Best Practices - Changing Passwords on Local Accounts


Just curious how the rest of you are dealing with this "seemingly" simple task: rolling password changes for security compliance.

OSX was engineered quite well for end users to change their passwords via the GUI. OSX was not engineered so well for sysadmins needing to change passwords via the command line across many hundreds or thousands of Macs. For example, running the dscl command below changes the password of the account in question:

dscl . -passwd /Users/YourLocalUser YourNewPassword

However, upon logging out and logging in, you're presented with a well-known, nifty pop-up window which tells you that you've bugged the login.keychain. At that point, you'll need the OLD account password to unlock the keychain, then head into keychain manager and manually reset the keychain to the NEW password you've just rolled. Meh.

"Wait a minute, you say: just use Casper v9's system to change local account passwords!". Unfortunately, the same problem occurs.

"You should just use the security command!" say all the UNIX geeks. And they'd be right to suggest that. Partially. Adding the following lines of code should also change the password of the login.keychain to match the new user password.

dscl . -passwd /Users/YourLocalUser YourNewPassword
security create-keychain -p YourNewPassword /Users/YourLocalUser/Library/Keychains/login.keychain
security create-unlock -p YourNewPassword /Users/YourLocalUser/Library/Keychains/login.keychain
chown YourLocalUser:staff /Users/YourLocalUser/Library/Keychains/login.keychain

But that doesn't work, either. Because then you get stuck with "local item" pop-up errors.

And, sure, sure, you can take Apple's suggestion of deleting these files and rebooting link here, but at this point, a super-simple task is becoming unruly. Which is why I'm writing:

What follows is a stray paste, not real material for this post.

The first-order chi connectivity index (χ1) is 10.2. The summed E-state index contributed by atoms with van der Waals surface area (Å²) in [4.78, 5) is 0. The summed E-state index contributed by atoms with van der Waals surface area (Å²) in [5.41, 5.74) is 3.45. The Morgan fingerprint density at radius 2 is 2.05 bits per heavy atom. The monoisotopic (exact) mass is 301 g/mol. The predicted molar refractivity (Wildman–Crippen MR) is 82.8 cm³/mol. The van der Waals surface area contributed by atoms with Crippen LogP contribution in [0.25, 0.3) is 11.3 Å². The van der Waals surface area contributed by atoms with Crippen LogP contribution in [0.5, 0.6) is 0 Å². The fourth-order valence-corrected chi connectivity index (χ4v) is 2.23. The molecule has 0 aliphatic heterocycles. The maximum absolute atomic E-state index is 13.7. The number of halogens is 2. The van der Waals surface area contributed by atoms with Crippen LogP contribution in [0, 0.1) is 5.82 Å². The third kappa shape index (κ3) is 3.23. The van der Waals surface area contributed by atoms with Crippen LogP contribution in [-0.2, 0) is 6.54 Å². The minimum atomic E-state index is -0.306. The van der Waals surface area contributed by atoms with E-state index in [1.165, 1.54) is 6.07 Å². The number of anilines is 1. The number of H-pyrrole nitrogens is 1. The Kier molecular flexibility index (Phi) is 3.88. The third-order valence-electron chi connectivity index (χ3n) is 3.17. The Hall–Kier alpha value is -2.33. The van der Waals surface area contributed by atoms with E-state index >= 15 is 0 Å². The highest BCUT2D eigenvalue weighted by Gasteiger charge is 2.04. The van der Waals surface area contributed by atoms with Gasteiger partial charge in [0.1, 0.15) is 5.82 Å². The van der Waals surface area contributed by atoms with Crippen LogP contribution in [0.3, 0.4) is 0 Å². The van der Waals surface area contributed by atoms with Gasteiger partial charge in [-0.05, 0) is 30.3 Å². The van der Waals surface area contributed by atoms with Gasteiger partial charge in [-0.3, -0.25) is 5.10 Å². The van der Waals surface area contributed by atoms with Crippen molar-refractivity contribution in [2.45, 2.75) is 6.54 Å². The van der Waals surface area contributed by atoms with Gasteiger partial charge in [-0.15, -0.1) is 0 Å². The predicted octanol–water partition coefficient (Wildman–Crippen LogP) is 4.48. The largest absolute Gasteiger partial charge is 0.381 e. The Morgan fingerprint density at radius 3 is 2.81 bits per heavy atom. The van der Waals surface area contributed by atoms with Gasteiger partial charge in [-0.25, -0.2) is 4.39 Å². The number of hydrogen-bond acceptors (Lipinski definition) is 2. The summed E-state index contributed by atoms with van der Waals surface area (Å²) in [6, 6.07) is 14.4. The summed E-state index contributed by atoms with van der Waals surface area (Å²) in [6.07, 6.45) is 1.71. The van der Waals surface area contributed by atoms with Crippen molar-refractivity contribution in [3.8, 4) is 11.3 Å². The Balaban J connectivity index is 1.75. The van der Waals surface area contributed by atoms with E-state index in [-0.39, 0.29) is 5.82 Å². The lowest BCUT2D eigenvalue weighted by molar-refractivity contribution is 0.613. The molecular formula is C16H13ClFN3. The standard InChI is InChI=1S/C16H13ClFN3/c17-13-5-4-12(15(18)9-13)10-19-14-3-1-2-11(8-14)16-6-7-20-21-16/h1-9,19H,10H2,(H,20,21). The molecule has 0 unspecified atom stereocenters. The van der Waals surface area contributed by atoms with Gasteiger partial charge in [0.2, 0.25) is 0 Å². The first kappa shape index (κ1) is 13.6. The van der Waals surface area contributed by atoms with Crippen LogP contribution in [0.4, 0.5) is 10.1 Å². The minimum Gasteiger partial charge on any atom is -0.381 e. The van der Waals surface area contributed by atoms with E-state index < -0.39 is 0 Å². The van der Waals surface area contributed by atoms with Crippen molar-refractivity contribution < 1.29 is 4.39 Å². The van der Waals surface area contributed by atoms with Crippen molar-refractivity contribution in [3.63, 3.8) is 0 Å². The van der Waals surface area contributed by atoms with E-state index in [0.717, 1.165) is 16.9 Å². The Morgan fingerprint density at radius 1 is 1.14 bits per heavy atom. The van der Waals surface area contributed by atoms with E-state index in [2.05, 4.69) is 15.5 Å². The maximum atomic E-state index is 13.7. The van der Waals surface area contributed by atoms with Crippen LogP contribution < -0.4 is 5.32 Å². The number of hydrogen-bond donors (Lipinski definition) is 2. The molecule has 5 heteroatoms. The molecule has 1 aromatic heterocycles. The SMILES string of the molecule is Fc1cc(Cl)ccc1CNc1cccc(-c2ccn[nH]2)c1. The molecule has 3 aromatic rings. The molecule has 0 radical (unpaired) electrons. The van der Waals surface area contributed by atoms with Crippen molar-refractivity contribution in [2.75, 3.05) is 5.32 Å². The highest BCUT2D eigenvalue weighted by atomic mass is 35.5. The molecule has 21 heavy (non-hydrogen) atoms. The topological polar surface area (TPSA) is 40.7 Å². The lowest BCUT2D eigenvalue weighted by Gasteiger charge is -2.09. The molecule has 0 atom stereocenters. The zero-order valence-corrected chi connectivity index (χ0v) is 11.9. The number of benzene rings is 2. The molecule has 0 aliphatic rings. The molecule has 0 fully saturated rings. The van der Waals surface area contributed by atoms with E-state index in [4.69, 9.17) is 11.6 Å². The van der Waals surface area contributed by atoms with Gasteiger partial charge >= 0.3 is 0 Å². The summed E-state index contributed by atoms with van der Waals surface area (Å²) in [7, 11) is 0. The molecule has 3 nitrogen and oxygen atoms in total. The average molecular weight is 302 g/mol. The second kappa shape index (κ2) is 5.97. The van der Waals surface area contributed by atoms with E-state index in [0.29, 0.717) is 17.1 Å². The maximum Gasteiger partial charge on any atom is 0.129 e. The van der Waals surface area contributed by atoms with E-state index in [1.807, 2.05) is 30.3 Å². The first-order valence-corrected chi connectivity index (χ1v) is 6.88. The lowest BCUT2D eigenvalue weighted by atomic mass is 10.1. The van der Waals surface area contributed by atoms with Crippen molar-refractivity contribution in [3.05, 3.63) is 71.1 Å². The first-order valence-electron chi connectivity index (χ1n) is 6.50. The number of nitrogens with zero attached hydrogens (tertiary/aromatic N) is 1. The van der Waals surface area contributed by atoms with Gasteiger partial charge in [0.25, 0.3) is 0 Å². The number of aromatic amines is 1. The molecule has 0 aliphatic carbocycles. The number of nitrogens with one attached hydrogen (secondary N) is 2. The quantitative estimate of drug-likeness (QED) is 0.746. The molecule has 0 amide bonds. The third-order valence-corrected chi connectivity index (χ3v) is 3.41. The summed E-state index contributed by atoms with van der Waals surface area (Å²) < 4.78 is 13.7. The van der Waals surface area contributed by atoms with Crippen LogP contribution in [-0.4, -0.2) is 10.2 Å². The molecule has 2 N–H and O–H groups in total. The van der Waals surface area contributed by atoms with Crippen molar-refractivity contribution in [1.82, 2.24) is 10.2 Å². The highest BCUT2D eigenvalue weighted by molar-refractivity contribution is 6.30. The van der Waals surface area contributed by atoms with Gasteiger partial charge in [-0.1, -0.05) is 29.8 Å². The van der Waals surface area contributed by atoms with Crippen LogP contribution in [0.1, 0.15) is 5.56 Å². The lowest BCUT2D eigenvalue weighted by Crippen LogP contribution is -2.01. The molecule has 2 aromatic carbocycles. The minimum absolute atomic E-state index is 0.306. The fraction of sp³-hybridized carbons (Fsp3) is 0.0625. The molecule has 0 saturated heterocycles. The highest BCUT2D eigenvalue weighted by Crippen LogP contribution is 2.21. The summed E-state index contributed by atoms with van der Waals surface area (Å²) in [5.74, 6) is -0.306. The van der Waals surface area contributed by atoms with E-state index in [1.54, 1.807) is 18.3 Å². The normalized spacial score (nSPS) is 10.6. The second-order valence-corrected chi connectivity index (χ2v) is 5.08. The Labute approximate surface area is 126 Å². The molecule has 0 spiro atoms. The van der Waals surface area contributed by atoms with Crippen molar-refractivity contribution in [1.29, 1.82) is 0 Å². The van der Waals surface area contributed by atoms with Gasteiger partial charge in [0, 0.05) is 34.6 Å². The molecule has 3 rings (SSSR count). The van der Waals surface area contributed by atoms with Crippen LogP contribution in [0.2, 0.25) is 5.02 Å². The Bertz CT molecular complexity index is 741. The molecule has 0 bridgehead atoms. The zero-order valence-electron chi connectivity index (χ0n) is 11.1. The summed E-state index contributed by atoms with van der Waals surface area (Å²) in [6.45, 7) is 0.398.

What elegant solutions are you folks using to change passwords that don't annoy users with any pop-up messages. In our case:

1) we can't have any user interaction or interruption
2) we aren't changing the accounts form local to managed via AD or OD

Open to what you've all been solutioning on this. Long time peave of mine.



Release Candidate Programs Tester

@themacdweeb yep. Gotta love the local items keychain.

I also forked ADPassMon to deal with that in house.

That follows Apple's step outlined in the article you referenced. Myself & others have done some spelunking & can't find a way to update the local items keychain without removing it.


@bentoms Thanks for getting back so quickly. Glad I'm not alone in this arena. I'm super grateful for your other fine software tools and glad you've forked a new one. In fact, I've always thought of you as a bit of a forker. :)

Contributor III

maybe i'm being simplistic, but why not just dump all the keychains in ~/Library/Keychains, they'll recreate at login if they're not there anyways.


@htse yes, keychains will auto create themselves on login. but users will still be prompted to enter a password for them.

However, I think I found an odd solution:

1) I'm running a policy which runs a script. That script deletes old keychains and any "local items" folder in ~/Library/Keychains and then forces a restart.

2) Upon restart, I'm running a second policy that runs a second script which: (a) changes all local user account passwords via CLI (b) creates new login keychains and assigns same password as user account via CLI
' (c) unlocks those keychains via CLI

And that seems to work. Miraculously. What a frigging pain in the you know what.

New Contributor III

Hi @themacdweeb I highly doublet this will work. 1 Using Dscl will brake the keychain.
2 If you do not care about keychain, and probably you enabled Filevault2 because of your security policy.
and if dscl changes the password, it only changes the admin password. and your filevault2 password will not be changed. This will brought chaos. I am sure it is not a good choice doing so.

I suggest you using a policy to pop up a window to remind the end users change the password, if they do not change their password, keep pop up windows to annoy them until they change password by themselves.

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